We use our cell phones every day. As we talk on our phones, hold them, or just carry them in our pocket, cell phones are constantly emitting RF radiation – – and we are constantly absorbing some of that radiation. Is that radiation having an effect on us? Should we be concerned about what cell phone radiation might be doing to us? Yes, we absolutely think so! Cell phone radiation is something we take very seriously here at Pong. We are closely monitoring new studies on how cell phone radiation affects our bodies.
What could cell phone radiation be doing to our blood? You may be surprised to find out, but to date very little research has looked into this effect. A new study released in January 2015 focused very specifically on the effects of cell phone radiation on human blood. This study comes up with some startling information about the impact that short-term cell phone radiation can have on our blood cells. We found this very concerning so we asked our chief scientist Dr. Rong Wang to review the study and give us her thoughts on it.
Please take a look at her summary below to get her insights on this important subject. We also encourage you to read the linked full study and develop your own understanding of it. The more educated we are on the subject of cell phone radiation, the better decisions we can make on how to protect ourselves from cell phone radiation and use this technology in safer and healthier ways.
– – Michael
New Study Shows Human Blood Abnormalities from Short-Term Exposure to Cell Phone Radiation
Rong Wang, Ph.D.
A new study published in the journal of the Weston A. Price Foundation, Wise Traditions, on January 16, 2015 showed that 45 minutes exposure to cell phone radiation led to substantial changes in the user’s blood.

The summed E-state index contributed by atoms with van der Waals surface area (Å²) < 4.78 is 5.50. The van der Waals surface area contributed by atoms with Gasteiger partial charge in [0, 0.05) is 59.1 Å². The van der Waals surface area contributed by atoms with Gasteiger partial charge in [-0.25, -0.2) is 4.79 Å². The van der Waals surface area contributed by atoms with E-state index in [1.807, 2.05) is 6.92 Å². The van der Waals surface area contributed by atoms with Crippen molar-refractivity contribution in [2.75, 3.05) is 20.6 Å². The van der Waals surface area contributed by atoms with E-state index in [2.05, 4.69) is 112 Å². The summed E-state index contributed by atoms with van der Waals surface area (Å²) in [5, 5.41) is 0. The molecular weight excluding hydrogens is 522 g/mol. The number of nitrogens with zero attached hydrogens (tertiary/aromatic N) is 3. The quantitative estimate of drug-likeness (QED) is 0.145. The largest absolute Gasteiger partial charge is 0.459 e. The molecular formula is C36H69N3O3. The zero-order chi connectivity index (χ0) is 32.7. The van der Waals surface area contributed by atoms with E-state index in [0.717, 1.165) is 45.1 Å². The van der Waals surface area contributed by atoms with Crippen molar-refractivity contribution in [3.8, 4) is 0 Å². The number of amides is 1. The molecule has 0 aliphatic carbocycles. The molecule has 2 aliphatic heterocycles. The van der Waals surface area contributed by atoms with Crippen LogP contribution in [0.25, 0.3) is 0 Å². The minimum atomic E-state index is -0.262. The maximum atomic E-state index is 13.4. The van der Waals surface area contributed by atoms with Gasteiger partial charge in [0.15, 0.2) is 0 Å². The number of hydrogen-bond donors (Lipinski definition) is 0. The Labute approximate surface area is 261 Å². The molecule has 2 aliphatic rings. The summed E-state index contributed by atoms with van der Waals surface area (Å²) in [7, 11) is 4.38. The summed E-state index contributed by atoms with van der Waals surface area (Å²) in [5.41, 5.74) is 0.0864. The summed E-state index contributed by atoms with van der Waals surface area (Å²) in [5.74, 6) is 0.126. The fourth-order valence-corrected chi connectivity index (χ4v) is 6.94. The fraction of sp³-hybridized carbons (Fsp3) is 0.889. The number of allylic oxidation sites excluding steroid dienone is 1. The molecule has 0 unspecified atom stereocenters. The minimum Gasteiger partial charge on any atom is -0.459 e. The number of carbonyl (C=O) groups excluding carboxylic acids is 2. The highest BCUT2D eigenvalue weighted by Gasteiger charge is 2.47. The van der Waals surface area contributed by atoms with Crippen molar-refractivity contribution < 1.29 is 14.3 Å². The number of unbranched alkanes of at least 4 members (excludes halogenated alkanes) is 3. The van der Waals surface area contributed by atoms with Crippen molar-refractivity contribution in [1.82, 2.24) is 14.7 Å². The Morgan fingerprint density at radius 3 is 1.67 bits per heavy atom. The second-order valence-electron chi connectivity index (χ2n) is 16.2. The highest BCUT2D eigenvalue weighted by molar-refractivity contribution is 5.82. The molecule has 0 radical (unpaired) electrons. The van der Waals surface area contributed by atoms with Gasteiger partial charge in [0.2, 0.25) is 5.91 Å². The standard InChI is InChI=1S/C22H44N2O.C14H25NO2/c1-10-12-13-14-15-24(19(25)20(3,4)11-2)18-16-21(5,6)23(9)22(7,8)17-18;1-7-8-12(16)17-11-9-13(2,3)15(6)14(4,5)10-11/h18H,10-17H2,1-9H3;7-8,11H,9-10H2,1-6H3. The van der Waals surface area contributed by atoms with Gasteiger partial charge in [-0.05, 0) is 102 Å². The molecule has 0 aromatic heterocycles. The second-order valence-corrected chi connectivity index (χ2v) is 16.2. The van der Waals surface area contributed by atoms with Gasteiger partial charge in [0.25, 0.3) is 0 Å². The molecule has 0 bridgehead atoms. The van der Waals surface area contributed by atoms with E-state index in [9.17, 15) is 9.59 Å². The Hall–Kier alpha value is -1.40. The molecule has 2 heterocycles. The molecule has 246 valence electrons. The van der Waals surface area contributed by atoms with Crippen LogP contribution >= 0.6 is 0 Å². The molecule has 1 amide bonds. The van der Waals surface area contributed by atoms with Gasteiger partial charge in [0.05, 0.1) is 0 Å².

This small pilot study involved ten healthy adults from 27 to 75 years of age. Live blood analysis using a microscope was conducted under three conditions: (1) prior to cell phone exposure (baseline condition); (2) immediately after 45 minutes of carrying a cell phone in a backpack (carrying condition); and (3) immediately after 45 minutes of active cell phone use (active use condition). Specifically, peripheral blood samples were collected from the participating subjects under different exposure conditions and the size, shape, variability, cellular integrity, as well as the stickiness and aggregation of the red blood cells were observed under a microscope and recorded with a digital camera. Nine out of ten subjects showed blood changes, including increased cell aggregation and cell deformation under both carrying and active use conditions. The shape change was more significant under active use condition than under carrying condition.
The study is among the first studies of its kind to document visual effects on human blood following short-term cell phone exposure. There are some limitations to this study: the subject number was small, it was not a blinded study and no control group was used. Larger, blinded and controlled studies are needed to confirm the results.
Short-term exposure to cell phone radiation has previously been shown to affect human brain activities. A 2011 U.S. study published in the Journal of the American Medical Association (JAMA) examined the effects of cell phone radiation on brain glucose metabolism in 47 healthy participants and demonstrated that just 50 minutes of cell phone exposure increased brain glucose metabolism in the areas of the brain closest to the antenna. According to the lead author Dr. Volkow who is the director of the National Institute on Drug Abuse, the study showed that human brain is sensitive to cell phone radiation. And the question remains open whether there are potential long-term health consequences from repeated stimulation as, for example, people use their cell phones for 10, 20, 30 years and for long periods of time.
There is an ongoing debate on the health effects of cell phone radiation. Existing scientific evidence is inconsistent and controversial. More research data is needed for long-term and heavy use of cell phone.